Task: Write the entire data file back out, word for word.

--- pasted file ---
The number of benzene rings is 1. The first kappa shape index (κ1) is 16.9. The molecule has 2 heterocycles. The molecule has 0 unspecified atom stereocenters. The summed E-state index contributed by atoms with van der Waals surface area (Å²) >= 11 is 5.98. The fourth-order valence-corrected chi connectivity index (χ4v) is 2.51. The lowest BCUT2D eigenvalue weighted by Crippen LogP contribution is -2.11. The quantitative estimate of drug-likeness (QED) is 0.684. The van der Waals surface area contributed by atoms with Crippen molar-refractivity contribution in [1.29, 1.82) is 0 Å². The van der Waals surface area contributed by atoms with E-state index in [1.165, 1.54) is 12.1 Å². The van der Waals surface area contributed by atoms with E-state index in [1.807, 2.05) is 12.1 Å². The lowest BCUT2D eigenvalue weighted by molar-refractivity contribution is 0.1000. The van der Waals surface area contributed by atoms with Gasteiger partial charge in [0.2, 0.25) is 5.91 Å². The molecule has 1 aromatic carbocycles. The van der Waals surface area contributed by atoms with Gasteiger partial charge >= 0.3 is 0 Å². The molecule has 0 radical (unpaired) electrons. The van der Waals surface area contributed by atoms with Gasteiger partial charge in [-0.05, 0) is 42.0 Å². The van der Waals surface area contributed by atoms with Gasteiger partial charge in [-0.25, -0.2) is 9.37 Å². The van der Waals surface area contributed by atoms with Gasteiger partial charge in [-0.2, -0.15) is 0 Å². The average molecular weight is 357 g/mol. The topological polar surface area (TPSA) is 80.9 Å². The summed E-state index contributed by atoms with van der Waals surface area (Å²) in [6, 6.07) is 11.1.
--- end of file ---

The number of benzene rings is 1. The first kappa shape index (κ1) is 16.9. The molecule has 2 heterocycles. The molecule has 0 unspecified atom stereocenters. The summed E-state index contributed by atoms with van der Waals surface area (Å²) >= 11 is 5.98. The fourth-order valence-corrected chi connectivity index (χ4v) is 2.51. The lowest BCUT2D eigenvalue weighted by Crippen LogP contribution is -2.11. The quantitative estimate of drug-likeness (QED) is 0.684. The van der Waals surface area contributed by atoms with Crippen molar-refractivity contribution in [1.29, 1.82) is 0 Å². The van der Waals surface area contributed by atoms with E-state index in [1.165, 1.54) is 12.1 Å². The van der Waals surface area contributed by atoms with E-state index in [1.807, 2.05) is 12.1 Å². The lowest BCUT2D eigenvalue weighted by molar-refractivity contribution is 0.1000. The van der Waals surface area contributed by atoms with Gasteiger partial charge in [0.2, 0.25) is 5.91 Å². The molecule has 1 aromatic carbocycles. The van der Waals surface area contributed by atoms with Gasteiger partial charge >= 0.3 is 0 Å². The molecule has 0 radical (unpaired) electrons. The van der Waals surface area contributed by atoms with Gasteiger partial charge in [-0.05, 0) is 42.0 Å². The van der Waals surface area contributed by atoms with Gasteiger partial charge in [-0.25, -0.2) is 9.37 Å². The van der Waals surface area contributed by atoms with Gasteiger partial charge in [-0.2, -0.15) is 0 Å². The average molecular weight is 357 g/mol. The topological polar surface area (TPSA) is 80.9 Å². The summed E-state index contributed by atoms with van der Waals surface area (Å²) in [6, 6.07) is 11.1.